Meta is introducing a tool to identify AI-generated images shared on its platforms amid a global rise in synthetic content spreading misinformation.
Due to several of systems on the web, the Mark Zuckerberg-owned company is aiming to expand labels to others like Google, OpenAI, Microsoft, and Adobe.
Meta said it will fully roll out the labeling feature in the coming months and plans to add a feature that lets users flag AI-generated content.
However, the US presidential race is in full swing, leaving some to wonder if the labels will be out in time to stop fake content from spreading.
The move comes after Meta’s Oversight Board urged the company to take steps to label manipulated audio and video that could mislead users.
Meta is rolling out a tool to identify AI-generated content created on its platform
Meta rolled out an AI image generator in September of last year and will identify all images that used its generator
‘The Board’s recommendations go further in that it advised the company to expand the Manipulated Media policy to include audio, clearly state the harms it seeks to reduce, and begin labeling these types of posts more broadly than what was announced,’ an Oversight Board spokesperson Dan Chaison told Dailymail.com.
He continued: ‘Labeling allows Meta to leave more content up and protect free expression.
‘However, it is important that the company clearly define the problems it’s seeking to address, given that not all altered posts are objectionable, absent a direct risk of real-world harm.
‘Those harms may include inciting violence or misleading people about their right to vote.’
Meta said Tuesday it’s working with industry partners on technical standards that will make it easier to identify images and eventually video and audio generated by artificial intelligence tools.
What remains to be seen is how well it will work at a time when it’s easier than ever to make and distribute AI-generated imagery that can cause harm – from election misinformation to nonconsensual fake nudes of celebrities.
AI-generated images have become increasingly concerning.
Thousands of internet users are being duped into sharing bogus images, such as France’s President Emmanuel Macron standing in a protest
Thousands of internet users are being duped into sharing bogus images, from France’s President Emmanuel Macron standing in a protest to Donald Trump getting arrested by police in New York City.
Nick Clegg, Meta’s president of global affairs, said it is important to roll out these labels now, at a time when elections are happening around the world that could spur misleading content.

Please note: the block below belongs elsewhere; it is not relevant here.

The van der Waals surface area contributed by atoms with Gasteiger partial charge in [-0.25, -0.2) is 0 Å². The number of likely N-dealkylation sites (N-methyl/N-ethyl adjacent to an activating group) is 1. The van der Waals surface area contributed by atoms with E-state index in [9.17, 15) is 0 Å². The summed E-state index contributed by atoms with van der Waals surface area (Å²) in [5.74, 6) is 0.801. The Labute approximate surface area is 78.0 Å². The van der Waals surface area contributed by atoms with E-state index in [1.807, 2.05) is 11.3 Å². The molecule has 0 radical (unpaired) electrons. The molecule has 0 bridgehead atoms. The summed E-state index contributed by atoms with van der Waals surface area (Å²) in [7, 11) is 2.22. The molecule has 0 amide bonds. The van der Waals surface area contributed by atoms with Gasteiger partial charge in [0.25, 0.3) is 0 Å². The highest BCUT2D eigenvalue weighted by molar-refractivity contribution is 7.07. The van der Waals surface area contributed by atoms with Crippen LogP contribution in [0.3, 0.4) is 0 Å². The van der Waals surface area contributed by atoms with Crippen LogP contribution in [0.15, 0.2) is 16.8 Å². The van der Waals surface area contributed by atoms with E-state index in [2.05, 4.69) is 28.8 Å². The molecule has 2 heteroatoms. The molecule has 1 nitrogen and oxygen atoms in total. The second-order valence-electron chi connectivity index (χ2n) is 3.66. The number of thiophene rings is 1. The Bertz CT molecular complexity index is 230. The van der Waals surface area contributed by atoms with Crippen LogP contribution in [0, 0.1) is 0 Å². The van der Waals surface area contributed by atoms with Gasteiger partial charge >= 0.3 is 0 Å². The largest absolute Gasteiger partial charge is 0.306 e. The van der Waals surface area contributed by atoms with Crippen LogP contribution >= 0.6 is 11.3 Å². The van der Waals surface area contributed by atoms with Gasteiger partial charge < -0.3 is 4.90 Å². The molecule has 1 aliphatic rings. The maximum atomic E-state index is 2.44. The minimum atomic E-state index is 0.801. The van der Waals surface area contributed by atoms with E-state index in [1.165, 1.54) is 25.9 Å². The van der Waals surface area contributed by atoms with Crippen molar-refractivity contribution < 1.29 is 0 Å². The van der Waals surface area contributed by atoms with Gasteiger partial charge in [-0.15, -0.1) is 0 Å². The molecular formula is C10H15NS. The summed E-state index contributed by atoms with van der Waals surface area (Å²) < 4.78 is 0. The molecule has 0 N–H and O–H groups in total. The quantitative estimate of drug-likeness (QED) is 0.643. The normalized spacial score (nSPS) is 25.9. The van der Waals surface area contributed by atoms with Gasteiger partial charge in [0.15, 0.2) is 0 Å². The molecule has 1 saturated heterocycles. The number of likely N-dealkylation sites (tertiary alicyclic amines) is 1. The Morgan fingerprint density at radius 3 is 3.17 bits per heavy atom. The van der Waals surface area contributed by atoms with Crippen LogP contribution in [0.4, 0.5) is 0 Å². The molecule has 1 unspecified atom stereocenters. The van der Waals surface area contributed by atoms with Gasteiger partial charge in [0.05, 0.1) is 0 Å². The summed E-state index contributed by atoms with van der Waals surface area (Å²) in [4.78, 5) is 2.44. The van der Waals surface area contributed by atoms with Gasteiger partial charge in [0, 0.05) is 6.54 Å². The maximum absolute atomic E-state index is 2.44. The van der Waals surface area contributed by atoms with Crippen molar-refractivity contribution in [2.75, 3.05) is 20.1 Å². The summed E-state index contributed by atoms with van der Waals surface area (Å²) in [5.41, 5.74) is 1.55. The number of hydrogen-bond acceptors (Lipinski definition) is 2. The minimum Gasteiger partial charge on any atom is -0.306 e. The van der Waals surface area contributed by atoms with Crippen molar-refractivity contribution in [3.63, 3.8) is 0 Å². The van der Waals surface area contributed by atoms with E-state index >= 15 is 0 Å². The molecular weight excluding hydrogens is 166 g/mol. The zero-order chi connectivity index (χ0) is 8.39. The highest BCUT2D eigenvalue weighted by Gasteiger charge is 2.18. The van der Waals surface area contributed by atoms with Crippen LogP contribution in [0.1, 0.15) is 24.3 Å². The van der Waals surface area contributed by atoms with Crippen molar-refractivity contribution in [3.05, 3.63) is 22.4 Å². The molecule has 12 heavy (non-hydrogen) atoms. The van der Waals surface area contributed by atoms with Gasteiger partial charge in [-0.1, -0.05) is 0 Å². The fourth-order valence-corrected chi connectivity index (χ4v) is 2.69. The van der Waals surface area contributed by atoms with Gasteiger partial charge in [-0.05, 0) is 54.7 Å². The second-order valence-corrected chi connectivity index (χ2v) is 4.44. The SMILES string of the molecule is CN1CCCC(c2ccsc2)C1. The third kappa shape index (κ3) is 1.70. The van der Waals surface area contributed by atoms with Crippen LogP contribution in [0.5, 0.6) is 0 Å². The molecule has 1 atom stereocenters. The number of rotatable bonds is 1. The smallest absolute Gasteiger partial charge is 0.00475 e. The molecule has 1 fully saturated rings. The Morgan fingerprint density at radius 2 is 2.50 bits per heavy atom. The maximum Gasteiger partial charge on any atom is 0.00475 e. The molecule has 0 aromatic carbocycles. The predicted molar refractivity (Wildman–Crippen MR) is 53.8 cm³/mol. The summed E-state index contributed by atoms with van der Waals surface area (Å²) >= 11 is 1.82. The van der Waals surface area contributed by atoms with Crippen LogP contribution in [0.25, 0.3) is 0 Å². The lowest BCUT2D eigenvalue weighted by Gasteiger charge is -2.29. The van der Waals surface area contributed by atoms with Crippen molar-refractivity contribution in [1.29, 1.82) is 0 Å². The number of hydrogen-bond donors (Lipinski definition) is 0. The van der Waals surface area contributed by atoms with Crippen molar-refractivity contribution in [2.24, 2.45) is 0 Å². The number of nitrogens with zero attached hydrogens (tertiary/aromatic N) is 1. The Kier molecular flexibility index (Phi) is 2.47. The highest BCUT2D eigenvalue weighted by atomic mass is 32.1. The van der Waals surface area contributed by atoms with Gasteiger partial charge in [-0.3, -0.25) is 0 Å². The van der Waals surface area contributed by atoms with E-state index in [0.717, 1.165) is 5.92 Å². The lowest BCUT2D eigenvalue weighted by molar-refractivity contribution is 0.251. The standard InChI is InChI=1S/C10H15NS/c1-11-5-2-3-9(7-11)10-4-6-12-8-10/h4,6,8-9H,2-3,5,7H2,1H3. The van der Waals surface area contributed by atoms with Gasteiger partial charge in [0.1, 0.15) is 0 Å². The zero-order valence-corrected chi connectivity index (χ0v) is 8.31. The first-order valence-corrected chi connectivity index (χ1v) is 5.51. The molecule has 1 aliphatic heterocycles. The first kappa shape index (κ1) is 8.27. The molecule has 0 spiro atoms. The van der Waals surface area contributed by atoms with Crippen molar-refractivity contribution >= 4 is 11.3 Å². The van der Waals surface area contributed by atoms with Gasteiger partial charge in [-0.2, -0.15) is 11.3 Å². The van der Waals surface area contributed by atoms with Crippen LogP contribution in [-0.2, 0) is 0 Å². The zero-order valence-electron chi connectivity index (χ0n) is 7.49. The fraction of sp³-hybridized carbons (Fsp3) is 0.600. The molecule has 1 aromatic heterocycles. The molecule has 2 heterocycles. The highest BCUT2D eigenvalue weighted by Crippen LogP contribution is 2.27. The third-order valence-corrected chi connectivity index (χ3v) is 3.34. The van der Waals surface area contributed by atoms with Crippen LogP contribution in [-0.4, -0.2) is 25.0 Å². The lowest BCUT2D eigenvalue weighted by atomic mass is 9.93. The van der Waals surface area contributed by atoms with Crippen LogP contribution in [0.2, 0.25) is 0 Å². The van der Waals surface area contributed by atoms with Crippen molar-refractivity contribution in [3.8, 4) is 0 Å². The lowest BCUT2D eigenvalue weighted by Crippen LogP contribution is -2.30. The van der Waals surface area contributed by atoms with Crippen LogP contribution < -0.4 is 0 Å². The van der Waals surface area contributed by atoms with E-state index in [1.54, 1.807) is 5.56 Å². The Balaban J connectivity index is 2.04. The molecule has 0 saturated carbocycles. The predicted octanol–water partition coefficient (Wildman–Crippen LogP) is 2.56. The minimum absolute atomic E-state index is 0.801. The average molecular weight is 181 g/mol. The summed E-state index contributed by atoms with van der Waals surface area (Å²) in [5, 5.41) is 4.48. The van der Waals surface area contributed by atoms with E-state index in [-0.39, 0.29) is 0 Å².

‘As the difference between human and synthetic content gets blurred, people want to know where the boundary lies,’ Clegg said.
‘People are often coming across AI-generated content for the first time and our users have told us they appreciate transparency around this new technology.
‘So it’s important that we help people know when photorealistic content they’re seeing has been created using AI.’
Clegg also explained that Meta will be working to label ‘images from Google, OpenAI, Microsoft, Adobe, Midjourney and Shutterstock as they implement their plans for adding metadata to images created by their tools.’
Several fake images have presented misleading and sometimes dangerous information that could incite violence if left unchecked.
The Oversight Board said Meta’s current Manipulated Media Policy lacks ‘persuasive justification, is incoherent and confusing to users, and fails to clearly specify the harms it is seeking to prevent.’
‘As it stands, the policy makes little sense,’ Michael McConnell, the board’s co-chair, told Bloomberg.
‘It bans altered videos that show people saying things they do not say, but does not prohibit posts depicting an individual doing something they did not do. It only applies to video created through AI, but lets other fake content off the hook.’
A misleading image of Donald Trump being arrested went viral and prompted angry outbursts from people who believed the image was real
Last year, one image appeared to show former President Donald Trump being arrested outside a New York City courthouse, spurring an outburst from people who believed the image was real.
Meta’s Oversight Board said the move to label AI-generated images is a win for media literacy and will give users the context they need to identify misleading content.
The board is still in discussions with Meta over expanding the labels to cover media and audio and is calling on the company to clearly state the harms associated with the misleading media.
Meta hasn’t responded to the Oversight Board’s request for the company to implement additional labels to identify any alterations made to the posted content.
The idea is by labeling misleading content, Meta won’t have to remove the posts which can, in turn, protect people’s right to free speech and their right to express themselves.
However, alterations like the robocall that imitated President Joe Biden’s voice and told New Hampshire voters not to vote in the primaries, would still justify the board’s decision to remove the content.
To combat misleading information, Meta is looking into developing technology that will automatically detect AI-generated content.
‘This work is especially important as this is likely to become an increasingly adversarial space in the years ahead,’ Clegg said.
‘People and organizations that actively want to deceive people with AI-generated content will look for ways around safeguards that are put in place to detect it.
‘Across our industry and society more generally, we’ll need to keep looking for ways to stay one step ahead.’
Dailymail.com has reached out to Meta for comment.